In March, 1984 there was a malfunction at the Pacific Gas and Electric Company in Northern California. It triggered a chain reaction of events that darkened the lights for millions of people in six Western states. The blackout occurred at rush hour which caused hundreds of traffic jams in all the major cities. The trouble originated in Round Mountain, California substation, about one hundred miles south of the Oregon border. A circuit breaker tripped and circuits all over the West automatically shut down to protect themselves. One little circuit breaker, tripped in a remote rural area, hundreds of miles away, changed the lives of millions of people. How dramatically that breakdown symbolizes the interdependence of our country’s power, transportation and even food production systems. We are one people in more ways than we think. What affects one, can affect all.

The unity of the church is no different. The good one person does makes the task easier for us all. God’s people, wherever they live on earth, are linked into a grid of community interdependence from which we can never escape. The more we are one, the more we will be an effective church in the world.

And speaking of our interdependence and connectedness as we still have to live in the world – each of our individual skills or gifts can be used to enhance the kingdom. Some are more visible than others. Some are very subtle. For example: Idlers of a seacoast town watched the village smith day after day as he painstakingly wrought every link of a great chain he was forging. Behind his back they scoffed at such care being taken on such an ordinary thing as a chain. But the old craftsman worked on, ignoring them as if he had not heard them at all.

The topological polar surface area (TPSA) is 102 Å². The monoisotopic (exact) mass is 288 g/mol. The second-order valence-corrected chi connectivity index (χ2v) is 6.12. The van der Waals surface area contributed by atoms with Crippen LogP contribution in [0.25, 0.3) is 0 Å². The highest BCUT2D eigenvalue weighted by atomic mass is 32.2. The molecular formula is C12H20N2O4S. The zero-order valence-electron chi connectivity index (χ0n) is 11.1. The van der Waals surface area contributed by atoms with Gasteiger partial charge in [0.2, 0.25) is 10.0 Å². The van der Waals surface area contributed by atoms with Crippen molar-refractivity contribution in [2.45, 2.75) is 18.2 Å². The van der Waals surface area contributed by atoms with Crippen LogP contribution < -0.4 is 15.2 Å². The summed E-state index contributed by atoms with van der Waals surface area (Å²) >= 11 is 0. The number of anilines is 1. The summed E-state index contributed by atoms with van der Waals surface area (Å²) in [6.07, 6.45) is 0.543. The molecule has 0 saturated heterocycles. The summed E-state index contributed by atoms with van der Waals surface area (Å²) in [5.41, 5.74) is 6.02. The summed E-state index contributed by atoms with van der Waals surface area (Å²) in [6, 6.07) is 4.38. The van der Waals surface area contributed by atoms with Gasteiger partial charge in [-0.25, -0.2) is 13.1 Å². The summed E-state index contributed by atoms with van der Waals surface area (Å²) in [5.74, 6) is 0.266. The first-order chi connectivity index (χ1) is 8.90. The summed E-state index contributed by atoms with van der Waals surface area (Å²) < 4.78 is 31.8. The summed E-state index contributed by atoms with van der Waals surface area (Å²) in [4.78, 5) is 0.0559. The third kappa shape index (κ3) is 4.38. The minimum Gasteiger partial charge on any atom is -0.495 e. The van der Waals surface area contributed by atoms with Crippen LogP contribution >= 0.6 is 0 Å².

Eventually the chain was attached to a great anchor on the deck of an ocean vessel. For months it was never put to use. But one day the vessel was disabled by a breakdown in its steering apparatus while nearing the coast in a storm. Only a secure anchorage could prevent the vessel from being driven onto the rocky coast. Thus the fate of the ship and hundreds of passengers depended on the strength of that chain. No one knew of the care and skill that had been lavished on each link of that chain by an obscure smith who was only doing his best. The chain held, both the ship and its passengers and crew were saved. A man from a “different world” had saved the day.

When we think of the Lord’s Prayer, we of course think of the prayer Jesus taught his disciples and that we say each week. But there’s a way in which this scene gives us another Lord’s prayer, the prayer our Lord prayed — and is still praying — for us: that we might find the strength we need and be one. That, I think, amazing.

So after all this, I am asking all of you what you want Jesus to be praying for you right now. We don’t get any sense that we’ll be taken out of this world, or that all our problems will suddenly vanish, or that being a faithful Christian will be easy. But in light of that, what do we want Jesus to know, what do we need, what do we want Jesus to pray for? Is it patience to be a better parent or friend? Is it encouragement amid a difficult chapter of our lives? Is it courage to stand up to a bully in the classroom or befriend a friendless kid at school? Is it joy in the face of the loss of a parent or the end of a relationship? Is it hope when we feel like we’ve got no options left? Is it companionship at a time of loneliness? Is it healing of body, mind, or spirit? Is it forgiveness…or the ability to forgive another? What? What do you want — what do we want — Jesus to know about and pray for?

Think of one word that captures what you want Jesus to pray for and carry that word with you throughout the week. Pull it out from time to time during the coming week to remind you that Jesus knows your need, that Jesus cares about you, and that Jesus is praying for you just as he did back then. Always, Jesus is with us – to the end of the ages. Amen.

Copyright 2008-2012 Episcopal Church of the Trinity.